Saturday 1 July 2017

Devonshire Delights Part One

Part One:
Four days away in the rolling moors, valleys and woodlands of Dartmoor were hopefully meant to comprise some of our usual south west stop offs along with some opportunities for me to explore some areas for interesting insects, churring Nightjars and hopefully and a visit to the beach. 

The weather had other ideas and thwarted my efforts at every turn with various combinations of wind, murk, low cloud and drizzle and a nice steady precipitation to accompany the entire journey home on Tuesday. Was I a frustrated, grumpy bastard? Umm... yes

The Shepherds hut at Michelcombe was in a secluded valley at the end of a bridlepath and would best be described as ‘quirky’ with a touch of ‘what I found on the skip last week’.  The fridge was nowhere to be seen and was in fact round the corner in a barn and I did have to use a chair, a wooden spatula and some elephant tape to seal a gap in the conservatory roof where a panel had slid down.  At least there was a toilet unlike the poor buggers in the lower field in the tents and poor man’s huts who would had to crossed a wet field and then ford a stream before climbing up the path to the toilet block – I would not have fancied this in the dark!

Anyway all of that aside it was warm and comfortable and I actually had my most productive spells ambling up the lanes and paths beyond the farm. Bullfinches flicked away from me with family parties flashing white bums and beady eyed brown headed youngsters while tits flocks were roving the lush hedges and Siskins sang from the Larches. Nuthatches were vocal and common but it was the volume of Song Thrushes in both senses that shone through with their strident melodies ringing out loud and proud above all else especially as the evening drew in.

My Darkling Thrush

Foraging Chiffchaff

Spotted Flycatchers were feeding invisible young from a large garden oak and a new barn conversion roof with a flappy tarpaulin kept the local Swallows on their toes sending them into mad raptor alert dreads every time it caught the wind to a chorus of fervent twittering.

Spotted Flycatcher

Greenfinch above it in the same Oak

Numerous streams tumbled through the area, some culverted to follow the lanes, others randomly entering a garden to pop out the other side and although there were no Dippers, there was a pair of Grey Wagtails on every one and thus some harmony returned to my world.

Young Grey Wagtail
Florally, the lanes were amazing and as I was looking for Hoverflies and such like I also spent quite an amount of my attention trying to sort out the various umbilifers and other plants. The ferns alone were prolific and I picked out at least five or six species in the hedge banks.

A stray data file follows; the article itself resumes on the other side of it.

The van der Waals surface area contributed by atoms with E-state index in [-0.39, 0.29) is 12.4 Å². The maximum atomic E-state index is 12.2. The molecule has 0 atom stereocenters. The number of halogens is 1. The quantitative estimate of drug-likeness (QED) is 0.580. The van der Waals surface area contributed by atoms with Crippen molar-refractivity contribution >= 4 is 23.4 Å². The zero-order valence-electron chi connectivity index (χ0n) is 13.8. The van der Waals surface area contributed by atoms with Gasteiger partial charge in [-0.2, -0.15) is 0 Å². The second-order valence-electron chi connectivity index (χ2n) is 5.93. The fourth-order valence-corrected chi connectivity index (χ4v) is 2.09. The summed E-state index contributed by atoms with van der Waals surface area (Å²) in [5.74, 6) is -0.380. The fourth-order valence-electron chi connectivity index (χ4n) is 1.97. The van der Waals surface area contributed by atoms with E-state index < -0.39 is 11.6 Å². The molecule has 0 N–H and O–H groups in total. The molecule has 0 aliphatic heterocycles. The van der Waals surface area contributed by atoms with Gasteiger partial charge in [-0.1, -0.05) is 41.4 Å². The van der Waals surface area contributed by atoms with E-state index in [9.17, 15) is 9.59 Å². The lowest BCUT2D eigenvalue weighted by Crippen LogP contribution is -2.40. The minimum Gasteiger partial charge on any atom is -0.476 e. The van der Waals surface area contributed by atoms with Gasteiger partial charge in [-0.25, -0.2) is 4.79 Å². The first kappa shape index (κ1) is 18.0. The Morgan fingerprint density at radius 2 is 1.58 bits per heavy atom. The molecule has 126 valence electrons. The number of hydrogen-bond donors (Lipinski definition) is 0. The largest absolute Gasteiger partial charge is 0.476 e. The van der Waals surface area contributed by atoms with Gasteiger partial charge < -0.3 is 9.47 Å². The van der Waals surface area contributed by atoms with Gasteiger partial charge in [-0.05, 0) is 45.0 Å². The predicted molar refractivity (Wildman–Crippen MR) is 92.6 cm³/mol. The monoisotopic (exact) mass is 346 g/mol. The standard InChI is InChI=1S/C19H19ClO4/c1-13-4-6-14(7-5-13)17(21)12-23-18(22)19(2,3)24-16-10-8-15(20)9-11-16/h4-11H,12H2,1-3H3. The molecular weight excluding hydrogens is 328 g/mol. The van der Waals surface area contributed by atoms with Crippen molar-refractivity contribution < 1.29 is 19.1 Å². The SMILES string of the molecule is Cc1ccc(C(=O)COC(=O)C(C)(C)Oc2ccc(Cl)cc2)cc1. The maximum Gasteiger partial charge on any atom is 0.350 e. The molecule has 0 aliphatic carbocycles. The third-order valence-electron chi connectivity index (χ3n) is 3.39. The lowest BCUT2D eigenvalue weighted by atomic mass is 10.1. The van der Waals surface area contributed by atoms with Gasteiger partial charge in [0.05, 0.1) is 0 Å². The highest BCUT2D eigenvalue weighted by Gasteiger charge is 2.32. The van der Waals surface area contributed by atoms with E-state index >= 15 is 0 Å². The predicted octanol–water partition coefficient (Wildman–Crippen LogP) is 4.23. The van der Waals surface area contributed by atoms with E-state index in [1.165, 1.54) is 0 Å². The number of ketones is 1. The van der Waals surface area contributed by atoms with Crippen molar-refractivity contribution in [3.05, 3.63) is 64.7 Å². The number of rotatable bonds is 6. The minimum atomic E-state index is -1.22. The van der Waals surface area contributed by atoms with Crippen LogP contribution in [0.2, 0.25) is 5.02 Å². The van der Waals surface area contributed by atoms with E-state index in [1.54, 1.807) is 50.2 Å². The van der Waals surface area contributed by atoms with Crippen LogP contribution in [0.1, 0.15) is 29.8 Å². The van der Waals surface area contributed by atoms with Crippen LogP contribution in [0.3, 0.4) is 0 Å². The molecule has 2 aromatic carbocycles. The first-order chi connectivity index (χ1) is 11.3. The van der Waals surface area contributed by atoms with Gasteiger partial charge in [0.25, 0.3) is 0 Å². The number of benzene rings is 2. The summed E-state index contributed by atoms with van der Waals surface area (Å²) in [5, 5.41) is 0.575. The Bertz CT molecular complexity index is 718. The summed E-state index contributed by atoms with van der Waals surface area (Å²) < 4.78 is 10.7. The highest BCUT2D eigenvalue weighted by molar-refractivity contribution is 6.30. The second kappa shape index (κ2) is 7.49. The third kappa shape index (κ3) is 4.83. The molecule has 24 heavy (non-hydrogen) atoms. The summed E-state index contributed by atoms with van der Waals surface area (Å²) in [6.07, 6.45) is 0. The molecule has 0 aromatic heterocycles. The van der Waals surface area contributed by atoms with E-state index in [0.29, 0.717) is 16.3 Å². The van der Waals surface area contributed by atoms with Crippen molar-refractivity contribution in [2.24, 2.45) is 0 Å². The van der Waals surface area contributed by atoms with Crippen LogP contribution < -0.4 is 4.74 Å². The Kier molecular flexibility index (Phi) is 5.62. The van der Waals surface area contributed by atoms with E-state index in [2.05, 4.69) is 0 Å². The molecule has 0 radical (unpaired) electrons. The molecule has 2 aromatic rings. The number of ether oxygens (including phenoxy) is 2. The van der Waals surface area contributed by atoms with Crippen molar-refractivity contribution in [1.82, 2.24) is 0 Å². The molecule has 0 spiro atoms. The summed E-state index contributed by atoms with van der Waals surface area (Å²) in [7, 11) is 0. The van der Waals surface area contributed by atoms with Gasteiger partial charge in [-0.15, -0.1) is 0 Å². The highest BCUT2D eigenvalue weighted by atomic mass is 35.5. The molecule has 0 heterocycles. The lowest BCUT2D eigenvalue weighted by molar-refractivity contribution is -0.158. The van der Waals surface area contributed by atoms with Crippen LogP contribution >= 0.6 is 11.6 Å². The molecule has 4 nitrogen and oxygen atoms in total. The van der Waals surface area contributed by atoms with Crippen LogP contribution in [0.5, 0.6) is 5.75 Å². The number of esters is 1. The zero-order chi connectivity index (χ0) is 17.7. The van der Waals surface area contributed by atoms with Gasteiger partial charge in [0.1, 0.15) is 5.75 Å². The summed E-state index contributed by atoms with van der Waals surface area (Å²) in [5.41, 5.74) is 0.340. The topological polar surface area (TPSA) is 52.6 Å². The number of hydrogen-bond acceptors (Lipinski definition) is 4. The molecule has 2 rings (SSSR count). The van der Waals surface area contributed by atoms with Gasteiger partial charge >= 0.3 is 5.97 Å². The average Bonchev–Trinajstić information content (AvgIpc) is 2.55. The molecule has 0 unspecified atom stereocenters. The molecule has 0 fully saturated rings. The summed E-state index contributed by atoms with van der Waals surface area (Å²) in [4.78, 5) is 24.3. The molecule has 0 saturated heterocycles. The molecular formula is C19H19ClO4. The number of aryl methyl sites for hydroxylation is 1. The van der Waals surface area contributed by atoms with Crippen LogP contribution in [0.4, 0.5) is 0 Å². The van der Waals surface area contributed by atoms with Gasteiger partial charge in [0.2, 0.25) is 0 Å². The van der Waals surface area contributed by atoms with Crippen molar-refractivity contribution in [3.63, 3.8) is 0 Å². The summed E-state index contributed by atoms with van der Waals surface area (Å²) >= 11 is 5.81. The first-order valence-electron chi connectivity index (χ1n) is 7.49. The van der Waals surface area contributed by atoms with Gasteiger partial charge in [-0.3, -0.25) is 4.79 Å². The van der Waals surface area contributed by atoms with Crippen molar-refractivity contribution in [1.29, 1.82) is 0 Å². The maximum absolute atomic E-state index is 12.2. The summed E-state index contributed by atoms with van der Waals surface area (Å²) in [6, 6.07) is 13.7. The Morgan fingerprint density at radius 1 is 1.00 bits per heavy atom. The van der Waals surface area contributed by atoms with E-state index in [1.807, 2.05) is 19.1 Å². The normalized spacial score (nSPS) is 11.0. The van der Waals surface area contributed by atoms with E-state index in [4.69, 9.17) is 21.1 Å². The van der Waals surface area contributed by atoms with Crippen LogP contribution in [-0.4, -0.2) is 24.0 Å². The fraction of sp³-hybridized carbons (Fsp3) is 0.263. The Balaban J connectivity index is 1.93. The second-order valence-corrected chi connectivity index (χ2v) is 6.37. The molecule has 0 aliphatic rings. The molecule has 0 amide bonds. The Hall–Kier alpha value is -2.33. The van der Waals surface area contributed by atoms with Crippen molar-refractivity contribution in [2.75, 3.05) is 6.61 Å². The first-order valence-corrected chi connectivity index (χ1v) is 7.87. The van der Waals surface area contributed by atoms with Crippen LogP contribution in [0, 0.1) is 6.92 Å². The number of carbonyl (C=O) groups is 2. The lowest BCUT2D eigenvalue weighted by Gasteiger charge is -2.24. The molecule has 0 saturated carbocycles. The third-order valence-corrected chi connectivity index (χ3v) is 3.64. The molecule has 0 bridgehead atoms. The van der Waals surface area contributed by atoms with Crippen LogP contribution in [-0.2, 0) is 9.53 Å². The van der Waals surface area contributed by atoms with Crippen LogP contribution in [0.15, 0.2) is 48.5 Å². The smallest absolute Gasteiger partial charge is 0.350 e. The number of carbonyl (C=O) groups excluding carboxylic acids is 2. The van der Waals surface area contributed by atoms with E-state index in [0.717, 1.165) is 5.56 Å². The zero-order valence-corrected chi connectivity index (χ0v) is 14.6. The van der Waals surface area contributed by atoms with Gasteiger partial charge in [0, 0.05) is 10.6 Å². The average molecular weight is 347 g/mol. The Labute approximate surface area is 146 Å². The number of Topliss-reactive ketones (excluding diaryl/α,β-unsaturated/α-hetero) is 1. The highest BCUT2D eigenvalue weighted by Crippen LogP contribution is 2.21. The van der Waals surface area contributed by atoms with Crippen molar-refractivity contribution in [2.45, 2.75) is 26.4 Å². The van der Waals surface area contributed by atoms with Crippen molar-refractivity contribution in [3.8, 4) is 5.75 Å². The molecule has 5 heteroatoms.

Male or Female fern - not sure which
Hart's Tongue fern

Lords & Ladies
Black Bryony - not related to White Bryony in any way!
Burbage - Torilis japonica
Common Valerian - Valeriana officinalis

Common Valerian - Valeriana officinalis - the leaves
Enchanter's Nightshade - Circaea alpina
Fool's Watercress - Apium nodiflorum
Water Forget-me-not - Myosotis scorpioides
Germander Speedwell - Veronica chamaedrys
Foxglove - Digitalis purpurea
Hedge Woundwort - Stachys sylvatica
Wood Avens - Geum urbanum
An amazing flower spike of Wall Pennywort - Umbilicus rupestris It was over two foot high!

Herb Robert - Geranium robertianum
Tutsan - Hypericum androsaemum 

Marsh Thistle - Cirsium palustre

Monkey Flower - Mimulus guttatus

Hazel and the Fly

Not to shoddy a stream through a garden...
Fly wise it was disappointing with several commoner species of hover including Eristalis tenax, Episyrphus balteatus, Myathropa florea, Cheilosia illustrata and Syrphus ribesii but I did find a rather fine Volucella bombylans warming itself in sheltered spot one morning and a Chrysogaster solstitialis on some White Clover and Hogweed.

Chrysogaster solstitialis
Eristalis tenax 
Cheilosia illustrata  

Volucella bombylans

Volucella bombylans
Bombus hypnorum

Anthomyiidae sp

Red Admiral - almost the only butterfly

I did find two chunky heavy horses – not sure of the breed – in one of the top fields. 


They were both youngish lads and trotted over to say hello when I called. They were popular with the Clegs and Stable Flies but looked in fine fettle.

I expected Tawny owls to keep me awake but the nights were silent and to be honest I had the best three night’s sleep I have had in a long time.

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